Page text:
• Don't make multiple connections with the same person in your network without confirming he or she has the time and interest for them – if not, it is an imposition 
  • Don't make introductions to people in your network that you don't know – your introduction will not be seen as authentic if you can't recall how you know them
Your LinkedIn network is a professional community that you build, support and benefit from over time. Making connections between people who you know is one of the best features LinkedIn offers. Treating your community with respect by how you do so will make it and your relationships grow even stronger.  


Saturday 10 October 2015

If at First You Don't Succeed, Focus on Your Thinking

A priority this week has been helping our son Charlie practice driving. This was his second attempt, just like his dad and mom had done when he was his age (it's genetic).

As we were returning home from a practice session, I asked Charlie a question I ask all leaders who are repeating an unsuccessful change initiative: what will be different this time? Charlie's answer was one I have never heard before. He said, "I am going to approach the test differently. Last time, my mind was focused on getting through the test instead of completing the activities that would have resulted in a pass. I was reactive, waiting for the instructor to direct me versus observing the road conditions and driving the car.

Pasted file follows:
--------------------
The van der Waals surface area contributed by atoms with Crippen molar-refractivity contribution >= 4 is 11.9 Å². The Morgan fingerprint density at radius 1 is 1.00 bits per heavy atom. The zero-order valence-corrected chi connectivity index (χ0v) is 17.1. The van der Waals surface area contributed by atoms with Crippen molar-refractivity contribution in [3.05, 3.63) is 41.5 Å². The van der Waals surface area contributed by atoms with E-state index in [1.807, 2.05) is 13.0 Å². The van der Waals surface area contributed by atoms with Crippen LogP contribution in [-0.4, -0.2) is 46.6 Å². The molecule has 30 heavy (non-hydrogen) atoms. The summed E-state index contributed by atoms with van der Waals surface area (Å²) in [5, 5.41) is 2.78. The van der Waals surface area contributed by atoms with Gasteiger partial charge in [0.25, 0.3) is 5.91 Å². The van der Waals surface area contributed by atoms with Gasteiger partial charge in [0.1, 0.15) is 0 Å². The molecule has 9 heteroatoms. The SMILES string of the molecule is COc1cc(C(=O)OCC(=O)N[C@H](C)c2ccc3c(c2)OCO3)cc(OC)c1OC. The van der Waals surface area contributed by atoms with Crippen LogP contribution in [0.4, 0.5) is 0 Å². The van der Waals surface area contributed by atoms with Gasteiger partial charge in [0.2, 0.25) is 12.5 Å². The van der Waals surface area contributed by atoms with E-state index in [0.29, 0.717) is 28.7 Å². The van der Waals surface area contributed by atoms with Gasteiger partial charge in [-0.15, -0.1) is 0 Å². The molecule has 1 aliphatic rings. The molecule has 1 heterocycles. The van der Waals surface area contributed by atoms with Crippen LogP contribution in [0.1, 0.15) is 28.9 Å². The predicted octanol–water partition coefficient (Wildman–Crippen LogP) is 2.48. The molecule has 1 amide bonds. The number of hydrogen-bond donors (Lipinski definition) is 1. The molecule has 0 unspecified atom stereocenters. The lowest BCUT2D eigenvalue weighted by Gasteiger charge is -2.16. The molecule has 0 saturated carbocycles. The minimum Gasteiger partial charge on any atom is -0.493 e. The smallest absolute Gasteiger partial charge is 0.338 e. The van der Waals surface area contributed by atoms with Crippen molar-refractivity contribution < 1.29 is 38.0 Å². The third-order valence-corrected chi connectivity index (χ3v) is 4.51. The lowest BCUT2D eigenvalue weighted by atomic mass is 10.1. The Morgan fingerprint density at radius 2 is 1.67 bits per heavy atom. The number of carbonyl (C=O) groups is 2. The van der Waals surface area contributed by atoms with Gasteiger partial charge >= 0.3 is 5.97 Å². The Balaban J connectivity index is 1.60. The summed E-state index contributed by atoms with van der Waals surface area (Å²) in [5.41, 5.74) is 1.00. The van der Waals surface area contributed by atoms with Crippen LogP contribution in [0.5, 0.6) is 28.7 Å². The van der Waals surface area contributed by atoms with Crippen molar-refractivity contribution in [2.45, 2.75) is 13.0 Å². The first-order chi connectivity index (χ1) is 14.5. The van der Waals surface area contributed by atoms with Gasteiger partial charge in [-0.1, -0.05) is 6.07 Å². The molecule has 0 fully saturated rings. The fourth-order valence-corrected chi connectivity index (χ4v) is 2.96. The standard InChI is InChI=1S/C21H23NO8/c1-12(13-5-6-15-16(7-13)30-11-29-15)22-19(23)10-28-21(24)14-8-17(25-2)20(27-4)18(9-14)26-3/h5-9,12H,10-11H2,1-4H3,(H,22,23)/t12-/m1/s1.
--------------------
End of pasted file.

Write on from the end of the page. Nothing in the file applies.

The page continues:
Charlie's different attitude changed how he practiced, from repeating specific tasks around the test area to driving in different locations under new conditions. He was increasing his breadth of experience and skill.

Most leaders focus on activities or tasks when leading changes that haven't been successful in the past. They try to 'fix' past mistakes (actions and tactics) instead of rethinking the change (mindset). This results in minor tweaks when different approaches are needed to gain the outcomes.